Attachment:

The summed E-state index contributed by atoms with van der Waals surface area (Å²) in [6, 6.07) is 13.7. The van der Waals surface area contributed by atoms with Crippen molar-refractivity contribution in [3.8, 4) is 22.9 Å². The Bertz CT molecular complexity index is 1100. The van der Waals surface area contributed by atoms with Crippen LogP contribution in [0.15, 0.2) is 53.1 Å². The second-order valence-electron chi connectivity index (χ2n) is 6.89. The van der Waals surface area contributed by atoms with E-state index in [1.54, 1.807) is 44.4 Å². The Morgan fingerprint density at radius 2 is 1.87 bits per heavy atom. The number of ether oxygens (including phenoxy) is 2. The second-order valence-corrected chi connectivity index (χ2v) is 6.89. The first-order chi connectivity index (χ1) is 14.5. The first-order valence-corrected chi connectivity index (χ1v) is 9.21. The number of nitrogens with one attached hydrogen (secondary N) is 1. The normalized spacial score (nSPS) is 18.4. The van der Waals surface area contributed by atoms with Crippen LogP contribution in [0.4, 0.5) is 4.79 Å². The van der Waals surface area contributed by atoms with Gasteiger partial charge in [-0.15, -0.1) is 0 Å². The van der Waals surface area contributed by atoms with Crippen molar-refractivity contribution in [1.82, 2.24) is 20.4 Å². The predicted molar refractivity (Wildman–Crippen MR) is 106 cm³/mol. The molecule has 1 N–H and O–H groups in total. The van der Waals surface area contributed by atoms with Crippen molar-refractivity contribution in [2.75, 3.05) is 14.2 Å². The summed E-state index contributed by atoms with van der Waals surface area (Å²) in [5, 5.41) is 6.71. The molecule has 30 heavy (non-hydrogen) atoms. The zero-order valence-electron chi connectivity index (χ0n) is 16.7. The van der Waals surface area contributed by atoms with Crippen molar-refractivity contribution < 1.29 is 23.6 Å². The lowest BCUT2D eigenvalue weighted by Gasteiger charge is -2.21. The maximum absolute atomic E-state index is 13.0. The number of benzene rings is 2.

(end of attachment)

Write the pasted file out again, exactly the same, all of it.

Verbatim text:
The summed E-state index contributed by atoms with van der Waals surface area (Å²) in [6, 6.07) is 13.7. The van der Waals surface area contributed by atoms with Crippen molar-refractivity contribution in [3.8, 4) is 22.9 Å². The Bertz CT molecular complexity index is 1100. The van der Waals surface area contributed by atoms with Crippen LogP contribution in [0.15, 0.2) is 53.1 Å². The second-order valence-electron chi connectivity index (χ2n) is 6.89. The van der Waals surface area contributed by atoms with E-state index in [1.54, 1.807) is 44.4 Å². The Morgan fingerprint density at radius 2 is 1.87 bits per heavy atom. The number of ether oxygens (including phenoxy) is 2. The second-order valence-corrected chi connectivity index (χ2v) is 6.89. The first-order chi connectivity index (χ1) is 14.5. The first-order valence-corrected chi connectivity index (χ1v) is 9.21. The number of nitrogens with one attached hydrogen (secondary N) is 1. The normalized spacial score (nSPS) is 18.4. The van der Waals surface area contributed by atoms with Crippen LogP contribution in [0.4, 0.5) is 4.79 Å². The van der Waals surface area contributed by atoms with Gasteiger partial charge in [-0.15, -0.1) is 0 Å². The van der Waals surface area contributed by atoms with Crippen molar-refractivity contribution in [1.82, 2.24) is 20.4 Å². The predicted molar refractivity (Wildman–Crippen MR) is 106 cm³/mol. The molecule has 1 N–H and O–H groups in total. The van der Waals surface area contributed by atoms with Crippen molar-refractivity contribution in [2.75, 3.05) is 14.2 Å². The summed E-state index contributed by atoms with van der Waals surface area (Å²) in [5, 5.41) is 6.71. The molecule has 30 heavy (non-hydrogen) atoms. The zero-order valence-electron chi connectivity index (χ0n) is 16.7. The van der Waals surface area contributed by atoms with Crippen molar-refractivity contribution < 1.29 is 23.6 Å². The lowest BCUT2D eigenvalue weighted by Gasteiger charge is -2.21. The maximum absolute atomic E-state index is 13.0. The number of benzene rings is 2.